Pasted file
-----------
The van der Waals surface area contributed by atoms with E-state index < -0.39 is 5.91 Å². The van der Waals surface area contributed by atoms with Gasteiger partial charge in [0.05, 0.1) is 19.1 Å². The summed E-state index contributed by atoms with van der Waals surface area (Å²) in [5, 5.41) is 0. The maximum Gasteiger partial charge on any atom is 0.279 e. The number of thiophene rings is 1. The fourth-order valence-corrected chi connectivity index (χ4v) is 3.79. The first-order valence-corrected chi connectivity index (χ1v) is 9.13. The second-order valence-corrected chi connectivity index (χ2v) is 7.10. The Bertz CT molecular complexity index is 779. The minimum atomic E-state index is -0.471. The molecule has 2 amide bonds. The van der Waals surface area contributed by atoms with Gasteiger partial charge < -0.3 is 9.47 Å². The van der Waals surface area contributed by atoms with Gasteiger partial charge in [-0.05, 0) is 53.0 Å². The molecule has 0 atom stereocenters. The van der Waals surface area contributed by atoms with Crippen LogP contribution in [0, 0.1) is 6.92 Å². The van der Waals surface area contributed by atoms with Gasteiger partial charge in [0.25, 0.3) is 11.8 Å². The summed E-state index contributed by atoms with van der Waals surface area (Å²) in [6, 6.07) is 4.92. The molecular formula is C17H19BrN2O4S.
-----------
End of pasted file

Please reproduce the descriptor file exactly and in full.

The van der Waals surface area contributed by atoms with E-state index < -0.39 is 5.91 Å². The van der Waals surface area contributed by atoms with Gasteiger partial charge in [0.05, 0.1) is 19.1 Å². The summed E-state index contributed by atoms with van der Waals surface area (Å²) in [5, 5.41) is 0. The maximum Gasteiger partial charge on any atom is 0.279 e. The number of thiophene rings is 1. The fourth-order valence-corrected chi connectivity index (χ4v) is 3.79. The first-order valence-corrected chi connectivity index (χ1v) is 9.13. The second-order valence-corrected chi connectivity index (χ2v) is 7.10. The Bertz CT molecular complexity index is 779. The minimum atomic E-state index is -0.471. The molecule has 2 amide bonds. The van der Waals surface area contributed by atoms with Gasteiger partial charge < -0.3 is 9.47 Å². The van der Waals surface area contributed by atoms with Gasteiger partial charge in [-0.05, 0) is 53.0 Å². The molecule has 0 atom stereocenters. The van der Waals surface area contributed by atoms with Crippen LogP contribution in [0, 0.1) is 6.92 Å². The van der Waals surface area contributed by atoms with Gasteiger partial charge in [0.25, 0.3) is 11.8 Å². The summed E-state index contributed by atoms with van der Waals surface area (Å²) in [6, 6.07) is 4.92. The molecular formula is C17H19BrN2O4S.